Every year in the USA, nearly 700,000 car accidents are reported by police as stop sign violations, accounting for 2/3rds of crashes.

Stop signs are mostly red and for the 4.5% of people that are color blind, they are less visible than other road signs. Occasionally on stone and foliage backgrounds against the sun, in peripheral vision, red signs can represent many seconds of delay in awareness when arriving at a blind junction and can be dangerous.

Less people would crash if all panels should have yellow, cyan and magenta regions on them too, some designs that are visible to color blind and ordinary people.

Would it be possible to take the national/EU transport authorities to court to complain about risking lives and discrimination? Am I missing something?

  • 1
    If you have a driving license and are regularly driving a car, then your “several seconds of delay in awareness” is probably enough to take your license away, so be careful. On the other hand, if you failed your driving test because of this, go ahead.
    – gnasher729
    Mar 23, 2020 at 14:48
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    Stop sign is octagonal for a reason. And it’s red with huge white letters. I very much doubt that a colour blind person cannot see and identify it. If there was another octagonal street sign with large white writing on green or blue background that would be different. But all you need to see is “large octagonal sign at a crossing, with large white letters on dark background”.
    – gnasher729
    Mar 23, 2020 at 14:49
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    red-green blindness doesn't mean that red signs are invisible, just that distinguishing red hues from green hues is impossible or difficult. E.g. a dark red sign could be difficult in front of dense foliage. But the red and white used on traffic signs has good contrast, so no problem. Small colored dots don't help at a distance. There is also blue-yellow blindness and total color blindness!
    – amon
    Mar 23, 2020 at 16:32
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    Guys, this is not the forum for discussing the physiology of colour blindness. Let’s accept that there are some people who have difficulty in distinguishing stop signs and deal with the legal implications of that.
    – Dale M
    Mar 23, 2020 at 20:06
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    Your question makes it sound like you're imagining a problem, your comments clarify that this is a real problem for some people. However, I also have a color deficiency, but for me it's just normal: traffic signs aren't harder to see as I have no reference point for “normal”. I guess I experience parallax effects as more important for spotting signs than their color? Of course red-blindness is more problematic than green-deficiency here. Note that if you weren't able to see the signs, one possible conclusion is that you're unfit to drive.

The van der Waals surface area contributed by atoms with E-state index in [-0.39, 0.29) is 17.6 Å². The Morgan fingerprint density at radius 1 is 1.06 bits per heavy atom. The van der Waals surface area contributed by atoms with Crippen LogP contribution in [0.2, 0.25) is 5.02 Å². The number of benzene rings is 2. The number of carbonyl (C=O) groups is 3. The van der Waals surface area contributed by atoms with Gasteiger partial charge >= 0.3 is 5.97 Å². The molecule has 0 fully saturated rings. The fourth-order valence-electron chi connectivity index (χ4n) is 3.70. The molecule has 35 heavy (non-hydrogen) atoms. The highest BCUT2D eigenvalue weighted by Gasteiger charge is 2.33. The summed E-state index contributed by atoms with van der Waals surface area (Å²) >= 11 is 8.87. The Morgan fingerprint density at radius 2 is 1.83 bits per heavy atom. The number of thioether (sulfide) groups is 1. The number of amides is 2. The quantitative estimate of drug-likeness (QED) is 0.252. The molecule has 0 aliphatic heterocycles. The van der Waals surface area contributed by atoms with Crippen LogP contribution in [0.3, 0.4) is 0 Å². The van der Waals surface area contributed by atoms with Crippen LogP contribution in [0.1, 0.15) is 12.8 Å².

– amon
    Mar 23, 2020 at 20:08

1 Answer 1


Would it be possible to take the national/EU transport authorities to court to complain about risking lives and discrimination? Am I missing something?

Transport authorities are not responsible for the design of traffic signs. The designs are part of traffic laws, typically based on the Vienna Convention for Road Signs and Signals. To force a change to the designs, other than lobbying for changes directly, there would be a legal challenge on the grounds that these designs are unconstitutional to a degree that outweighs the benefits of uniform signage across countries, or other legitimate reasons in favour of the status quo.

This will be difficult, as traffic signs already convey their information in redundant manner, combining both overall shape, high-contrast symbols, and the colours itself. Thus, even a colour-blind person is able to read the signs.

Your argument is slightly different, that colour blindness makes it more difficult to spot the signs. This ability varies from person to person, but even people with normal vision can have difficulty spotting and understanding signs, regardless of their colour (or even because a color!). Here, there might be another opportunity for a legal attack: that signs have been mounted to close to each other or that they aren't visible enough due to their surroundings. But simpler sign locations would benefit all traffic participants, so I don't think focusing on the colour-blind angle would provide additional weight.

In any case, the status quo is: if you are unable to safely see traffic signs, you are unfit to drive. It is reckless to drive in a manner that prevents you from reading signage, e.g. if you are driving too fast. This is not necessarily an illegal form of discrimination.

  • I've added a reference stating that 2/3rds of car crashes occur at stop sign violations in the USA. It isn't about missing every stop signal, it's about the thousandth stop sign which is poorly lit, a bit grey, against a similar colored background in a busy street. I haven't ever missed a stop, i have 19/20 vision, I sometimes i see stop signs annoyingly late. Another conclusion is that red signs are less visible to people with impaired red vision. it's not unreasonable. I've been on the road for 20 years and I've had 2 collisions, both times i was rear ended and the car was barely scratched, Mar 23, 2020 at 20:55

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